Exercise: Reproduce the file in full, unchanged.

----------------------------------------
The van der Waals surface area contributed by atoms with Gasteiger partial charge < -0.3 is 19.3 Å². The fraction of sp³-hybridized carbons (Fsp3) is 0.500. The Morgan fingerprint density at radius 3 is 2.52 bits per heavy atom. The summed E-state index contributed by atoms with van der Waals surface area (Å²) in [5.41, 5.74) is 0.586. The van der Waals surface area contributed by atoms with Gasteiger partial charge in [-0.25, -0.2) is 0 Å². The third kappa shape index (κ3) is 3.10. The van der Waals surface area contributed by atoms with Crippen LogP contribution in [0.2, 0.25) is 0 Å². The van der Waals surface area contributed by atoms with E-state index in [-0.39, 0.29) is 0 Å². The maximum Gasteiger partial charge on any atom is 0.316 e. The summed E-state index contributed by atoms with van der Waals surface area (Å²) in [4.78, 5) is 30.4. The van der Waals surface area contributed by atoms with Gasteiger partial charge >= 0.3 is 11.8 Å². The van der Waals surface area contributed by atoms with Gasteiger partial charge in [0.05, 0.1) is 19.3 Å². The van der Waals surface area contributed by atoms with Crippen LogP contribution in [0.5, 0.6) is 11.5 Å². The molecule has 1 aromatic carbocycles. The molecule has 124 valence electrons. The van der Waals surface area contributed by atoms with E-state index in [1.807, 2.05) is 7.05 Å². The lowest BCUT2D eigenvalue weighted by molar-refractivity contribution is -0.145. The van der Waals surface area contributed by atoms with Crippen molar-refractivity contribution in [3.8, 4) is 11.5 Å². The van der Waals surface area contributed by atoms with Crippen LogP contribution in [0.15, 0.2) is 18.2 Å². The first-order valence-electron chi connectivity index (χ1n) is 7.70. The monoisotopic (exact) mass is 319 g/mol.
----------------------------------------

The van der Waals surface area contributed by atoms with Gasteiger partial charge < -0.3 is 19.3 Å². The fraction of sp³-hybridized carbons (Fsp3) is 0.500. The Morgan fingerprint density at radius 3 is 2.52 bits per heavy atom. The summed E-state index contributed by atoms with van der Waals surface area (Å²) in [5.41, 5.74) is 0.586. The van der Waals surface area contributed by atoms with Gasteiger partial charge in [-0.25, -0.2) is 0 Å². The third kappa shape index (κ3) is 3.10. The van der Waals surface area contributed by atoms with Crippen LogP contribution in [0.2, 0.25) is 0 Å². The van der Waals surface area contributed by atoms with E-state index in [-0.39, 0.29) is 0 Å². The maximum Gasteiger partial charge on any atom is 0.316 e. The summed E-state index contributed by atoms with van der Waals surface area (Å²) in [4.78, 5) is 30.4. The van der Waals surface area contributed by atoms with Gasteiger partial charge >= 0.3 is 11.8 Å². The van der Waals surface area contributed by atoms with Gasteiger partial charge in [0.05, 0.1) is 19.3 Å². The van der Waals surface area contributed by atoms with Crippen LogP contribution in [0.5, 0.6) is 11.5 Å². The molecule has 1 aromatic carbocycles. The molecule has 124 valence electrons. The van der Waals surface area contributed by atoms with E-state index in [1.807, 2.05) is 7.05 Å². The lowest BCUT2D eigenvalue weighted by molar-refractivity contribution is -0.145. The van der Waals surface area contributed by atoms with Crippen molar-refractivity contribution in [3.8, 4) is 11.5 Å². The van der Waals surface area contributed by atoms with Crippen LogP contribution in [0.15, 0.2) is 18.2 Å². The first-order valence-electron chi connectivity index (χ1n) is 7.70. The monoisotopic (exact) mass is 319 g/mol.